On the flip side, a larger employer might require you to dress business casual, be on time more regularly, and adhere to coding standards more vigorously. The latter in particular is not a bad thing — structure becomes more important as the team grows. Apart from that, you may also have a manager and performance review meetings, which are not guaranteed in startups. Depending on your startup’s funding, you may even have to be your own project manager.
How a company promotes professional and personal growth is an important consideration when job hunting. A good employer will help in both of these areas.
In larger, more established firms, this usually happens in the form of promotions, but there may be other opportunities, such as letting employees complete cloud, QA, or other tech certifications, inviting them to represent the company at developer conferences around the world, or giving them an allowance to spend on, for example, programming books or other things that will help them become better at their jobs.
Depending on the type of work the company is involved in, it may also be able to let its employees decide which projects they want to be a part of — if a back-end developer can make a case for joining a project’s front-end team, they’re allowed to do so.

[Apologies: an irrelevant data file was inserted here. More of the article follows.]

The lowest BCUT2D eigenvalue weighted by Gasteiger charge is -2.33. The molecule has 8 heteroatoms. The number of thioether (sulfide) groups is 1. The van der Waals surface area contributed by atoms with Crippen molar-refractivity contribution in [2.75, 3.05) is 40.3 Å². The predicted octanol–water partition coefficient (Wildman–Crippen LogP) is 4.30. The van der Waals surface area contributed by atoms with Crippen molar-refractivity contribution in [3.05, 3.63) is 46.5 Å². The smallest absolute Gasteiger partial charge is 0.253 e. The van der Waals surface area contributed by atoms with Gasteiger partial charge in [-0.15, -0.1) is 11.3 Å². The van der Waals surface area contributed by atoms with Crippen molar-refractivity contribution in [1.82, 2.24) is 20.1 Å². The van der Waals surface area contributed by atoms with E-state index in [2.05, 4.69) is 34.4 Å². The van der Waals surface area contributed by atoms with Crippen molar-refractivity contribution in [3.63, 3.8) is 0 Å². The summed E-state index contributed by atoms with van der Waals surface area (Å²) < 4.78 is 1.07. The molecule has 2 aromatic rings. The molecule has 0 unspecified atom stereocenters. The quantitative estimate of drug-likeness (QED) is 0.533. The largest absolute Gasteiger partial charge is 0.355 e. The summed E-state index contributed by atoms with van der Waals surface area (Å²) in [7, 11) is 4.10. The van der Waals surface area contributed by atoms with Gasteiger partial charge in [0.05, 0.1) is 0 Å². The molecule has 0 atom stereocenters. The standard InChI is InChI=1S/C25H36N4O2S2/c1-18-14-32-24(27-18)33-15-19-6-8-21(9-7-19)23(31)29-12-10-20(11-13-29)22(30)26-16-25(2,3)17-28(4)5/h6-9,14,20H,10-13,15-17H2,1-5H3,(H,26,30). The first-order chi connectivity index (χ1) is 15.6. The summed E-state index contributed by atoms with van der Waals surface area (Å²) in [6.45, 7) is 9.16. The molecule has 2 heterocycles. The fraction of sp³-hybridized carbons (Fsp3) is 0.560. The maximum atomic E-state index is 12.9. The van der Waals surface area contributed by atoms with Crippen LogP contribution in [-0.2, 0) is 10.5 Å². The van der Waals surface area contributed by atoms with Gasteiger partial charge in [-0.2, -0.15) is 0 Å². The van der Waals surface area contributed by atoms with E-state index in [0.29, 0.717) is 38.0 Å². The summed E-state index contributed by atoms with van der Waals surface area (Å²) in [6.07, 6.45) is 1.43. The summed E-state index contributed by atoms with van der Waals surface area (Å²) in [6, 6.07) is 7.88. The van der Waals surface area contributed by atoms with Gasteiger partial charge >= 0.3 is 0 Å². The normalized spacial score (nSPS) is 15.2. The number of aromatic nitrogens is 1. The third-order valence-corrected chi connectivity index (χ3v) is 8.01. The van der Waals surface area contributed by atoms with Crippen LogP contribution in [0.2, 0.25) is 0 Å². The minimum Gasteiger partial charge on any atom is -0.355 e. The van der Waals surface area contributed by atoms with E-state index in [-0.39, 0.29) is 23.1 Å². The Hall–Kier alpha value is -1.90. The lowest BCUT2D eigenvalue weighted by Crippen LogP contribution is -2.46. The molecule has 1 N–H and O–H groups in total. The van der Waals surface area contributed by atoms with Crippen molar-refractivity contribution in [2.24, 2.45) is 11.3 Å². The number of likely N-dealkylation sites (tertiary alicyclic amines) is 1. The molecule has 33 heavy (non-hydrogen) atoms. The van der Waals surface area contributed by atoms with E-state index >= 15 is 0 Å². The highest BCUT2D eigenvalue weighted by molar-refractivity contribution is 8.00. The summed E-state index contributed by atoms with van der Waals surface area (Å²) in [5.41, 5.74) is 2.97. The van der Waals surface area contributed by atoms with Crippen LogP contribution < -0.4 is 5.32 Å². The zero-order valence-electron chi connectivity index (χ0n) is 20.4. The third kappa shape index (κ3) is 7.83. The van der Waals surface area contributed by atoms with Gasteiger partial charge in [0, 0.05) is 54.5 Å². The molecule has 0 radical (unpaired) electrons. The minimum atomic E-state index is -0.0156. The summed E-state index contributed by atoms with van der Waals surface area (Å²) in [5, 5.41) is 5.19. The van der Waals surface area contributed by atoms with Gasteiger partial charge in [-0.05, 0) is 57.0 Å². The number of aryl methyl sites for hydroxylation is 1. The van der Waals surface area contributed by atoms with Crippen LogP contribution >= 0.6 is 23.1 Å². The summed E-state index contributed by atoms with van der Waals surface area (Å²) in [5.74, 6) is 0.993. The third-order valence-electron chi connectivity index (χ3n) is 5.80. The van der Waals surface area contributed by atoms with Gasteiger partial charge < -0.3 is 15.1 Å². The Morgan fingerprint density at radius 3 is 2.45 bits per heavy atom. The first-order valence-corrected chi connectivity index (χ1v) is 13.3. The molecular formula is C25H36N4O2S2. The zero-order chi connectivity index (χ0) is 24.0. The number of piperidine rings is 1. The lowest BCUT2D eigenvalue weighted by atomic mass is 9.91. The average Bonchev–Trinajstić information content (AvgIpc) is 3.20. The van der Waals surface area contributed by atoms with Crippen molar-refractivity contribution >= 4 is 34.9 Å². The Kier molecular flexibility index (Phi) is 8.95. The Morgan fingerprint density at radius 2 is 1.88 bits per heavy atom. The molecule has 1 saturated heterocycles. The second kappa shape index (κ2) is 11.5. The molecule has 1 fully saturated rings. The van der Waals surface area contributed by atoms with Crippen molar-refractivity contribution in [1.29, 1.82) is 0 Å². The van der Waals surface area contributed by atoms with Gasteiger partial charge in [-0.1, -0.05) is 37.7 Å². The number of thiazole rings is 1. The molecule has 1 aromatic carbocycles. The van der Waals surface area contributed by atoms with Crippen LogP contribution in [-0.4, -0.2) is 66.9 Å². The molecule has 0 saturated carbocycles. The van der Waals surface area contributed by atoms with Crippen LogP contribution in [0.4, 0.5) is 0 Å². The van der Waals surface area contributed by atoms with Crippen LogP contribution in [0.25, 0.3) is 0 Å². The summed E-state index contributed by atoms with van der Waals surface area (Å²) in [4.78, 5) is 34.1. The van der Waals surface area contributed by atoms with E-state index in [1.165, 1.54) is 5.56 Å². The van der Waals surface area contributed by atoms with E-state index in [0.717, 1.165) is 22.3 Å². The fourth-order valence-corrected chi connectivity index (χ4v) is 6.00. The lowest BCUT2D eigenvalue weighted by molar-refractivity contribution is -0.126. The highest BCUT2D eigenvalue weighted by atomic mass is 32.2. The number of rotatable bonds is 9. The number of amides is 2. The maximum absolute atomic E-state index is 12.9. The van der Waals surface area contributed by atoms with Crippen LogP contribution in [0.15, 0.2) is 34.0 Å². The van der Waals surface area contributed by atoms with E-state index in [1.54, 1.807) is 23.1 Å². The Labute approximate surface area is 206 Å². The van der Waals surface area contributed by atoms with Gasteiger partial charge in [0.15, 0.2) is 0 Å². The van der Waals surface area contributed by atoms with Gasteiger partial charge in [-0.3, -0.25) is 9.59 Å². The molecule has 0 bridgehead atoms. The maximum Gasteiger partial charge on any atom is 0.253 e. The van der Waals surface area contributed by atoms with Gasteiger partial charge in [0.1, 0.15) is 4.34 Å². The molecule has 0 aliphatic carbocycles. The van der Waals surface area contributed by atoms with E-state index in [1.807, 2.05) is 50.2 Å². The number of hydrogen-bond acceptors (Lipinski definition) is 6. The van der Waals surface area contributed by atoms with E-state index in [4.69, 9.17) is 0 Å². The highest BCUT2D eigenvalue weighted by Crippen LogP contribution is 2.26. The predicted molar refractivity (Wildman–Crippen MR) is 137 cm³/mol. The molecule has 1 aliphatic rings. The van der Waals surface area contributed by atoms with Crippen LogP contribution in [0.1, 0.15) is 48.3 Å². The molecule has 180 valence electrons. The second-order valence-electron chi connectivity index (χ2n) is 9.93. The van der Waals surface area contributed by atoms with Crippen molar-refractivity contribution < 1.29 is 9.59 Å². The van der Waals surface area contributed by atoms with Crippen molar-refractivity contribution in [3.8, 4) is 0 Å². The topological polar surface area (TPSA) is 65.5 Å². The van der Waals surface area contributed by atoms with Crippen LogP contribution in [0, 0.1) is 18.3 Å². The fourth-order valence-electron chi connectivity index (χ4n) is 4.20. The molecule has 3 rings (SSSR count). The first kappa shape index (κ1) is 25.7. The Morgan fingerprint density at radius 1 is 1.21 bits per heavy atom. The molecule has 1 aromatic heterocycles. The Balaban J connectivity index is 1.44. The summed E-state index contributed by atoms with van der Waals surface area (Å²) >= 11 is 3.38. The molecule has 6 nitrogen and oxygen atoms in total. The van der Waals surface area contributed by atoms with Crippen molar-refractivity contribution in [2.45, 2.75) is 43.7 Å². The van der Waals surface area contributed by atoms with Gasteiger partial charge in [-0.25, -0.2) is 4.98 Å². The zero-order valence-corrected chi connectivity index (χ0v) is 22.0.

Startups tend to have fewer resources available to use on employees’ growth. Yes, there can be promotions, but they are rare in places with finite amounts of profit or investors. Where startups shine is the type of work you’ll be hired to do. Startups often work with cutting edge technology, whereas non-startups tend to stick to tools that have been around for longer, have withstood the unit test of time, or have bigger communities. Getting hands-on experience with the latest frameworks and so on can give you a head start in an emerging field.
On a different note, when working in smaller teams, one can make better connections with coworkers. This can be a big boon if you’re looking to expand your professional network beyond cursory acquaintances. Instead of meeting new people at an expensive conference during the five-minute break between presentations, running from one stage to another, you may meet and actually get to know someone over drinks while hanging out with your team after work.